New MOU between Calgary Regional Partnership (CRP) and Calgary Economic Development (CED) to strengthen emerging Calgary Region Inland Port

by • December 20, 2017 • Partnership/Plan, Team

Calgary Regional Partnership (CRP) and Calgary Economic Development (CED) announce the signing of a memorandum of understanding (MOU) for the alignment of activities to strengthen the emerging Calgary Region Inland Port. The announcement was made at the recent 2017 Canada Inland Ports conference.

The Calgary Regional Inland Port MOU is a collaborative initiative to market and strengthen the Calgary Region as a supply chain and distribution hub and foreign trade zone.

Colleen Shepherd, Executive Director, Calgary Regional Partnership announces the signing of the MOU in this video clip taken from the conference.

Calgary Region Inland Port boosts economy

“With long-term changes occurring in the oil and gas sector – the Calgary Region is looking to the supply chain sector as a driving force for economic diversification,” said Shepherd.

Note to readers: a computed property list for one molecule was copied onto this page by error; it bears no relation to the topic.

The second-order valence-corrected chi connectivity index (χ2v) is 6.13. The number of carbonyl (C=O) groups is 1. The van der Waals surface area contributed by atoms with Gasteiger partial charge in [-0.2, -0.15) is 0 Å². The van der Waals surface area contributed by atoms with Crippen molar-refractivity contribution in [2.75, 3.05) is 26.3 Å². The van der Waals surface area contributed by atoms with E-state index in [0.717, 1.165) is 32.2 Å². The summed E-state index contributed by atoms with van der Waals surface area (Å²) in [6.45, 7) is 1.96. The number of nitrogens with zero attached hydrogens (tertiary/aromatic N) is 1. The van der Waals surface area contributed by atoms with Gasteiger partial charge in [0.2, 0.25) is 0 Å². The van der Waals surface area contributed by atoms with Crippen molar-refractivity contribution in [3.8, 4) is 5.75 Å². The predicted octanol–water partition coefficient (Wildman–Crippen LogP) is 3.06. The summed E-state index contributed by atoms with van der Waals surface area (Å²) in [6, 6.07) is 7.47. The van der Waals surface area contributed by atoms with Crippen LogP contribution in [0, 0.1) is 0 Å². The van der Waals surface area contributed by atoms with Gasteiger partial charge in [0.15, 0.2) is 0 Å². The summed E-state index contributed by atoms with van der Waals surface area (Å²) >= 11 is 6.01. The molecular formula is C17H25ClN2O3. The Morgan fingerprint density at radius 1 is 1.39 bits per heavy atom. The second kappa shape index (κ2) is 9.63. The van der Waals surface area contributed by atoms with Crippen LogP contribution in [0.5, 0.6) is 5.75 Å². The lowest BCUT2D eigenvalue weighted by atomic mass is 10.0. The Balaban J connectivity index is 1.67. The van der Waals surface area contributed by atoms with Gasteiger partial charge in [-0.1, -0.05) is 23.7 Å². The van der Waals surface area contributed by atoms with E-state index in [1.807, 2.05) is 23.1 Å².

“Calgary Region is already a thriving distribution hub, and industry has been building a solid network of linked supply chain capacity in our region for many years. Calgary has its roots as a railway town since the selection of the national rail corridor route through the Rocky Mountains to reach tidewater at the Port of Vancouver,” she said.

“In 2017, the Calgary Region is hitting a critical mass – we have grown to become the second largest distribution hub in Western Canada. We’re seeing rapid growth in state-of-the-art warehousing and distribution centres for companies such as Costco and Home Depot and major expansions in logistics parks,” said Shepherd.

Calgary distribution centre

“These developments are happening in multiple municipalities in the Calgary Region and not in one defined location or Logistics Park.

Regional view of the Calgary Region Inland Port

“It is critical that we take the macro view of what the opportunities are for the Calgary Region, particularly when it comes to transportation and logistics. It is important that we work together where the infrastructure requires the connection between the Region and the Calgary,” said Mary Moran, President and CEO, Calgary Economic Development.

“It is critical we have a good working relationship and that is why I am glad we signed an MOU,” she added.

Promoting the Calgary Region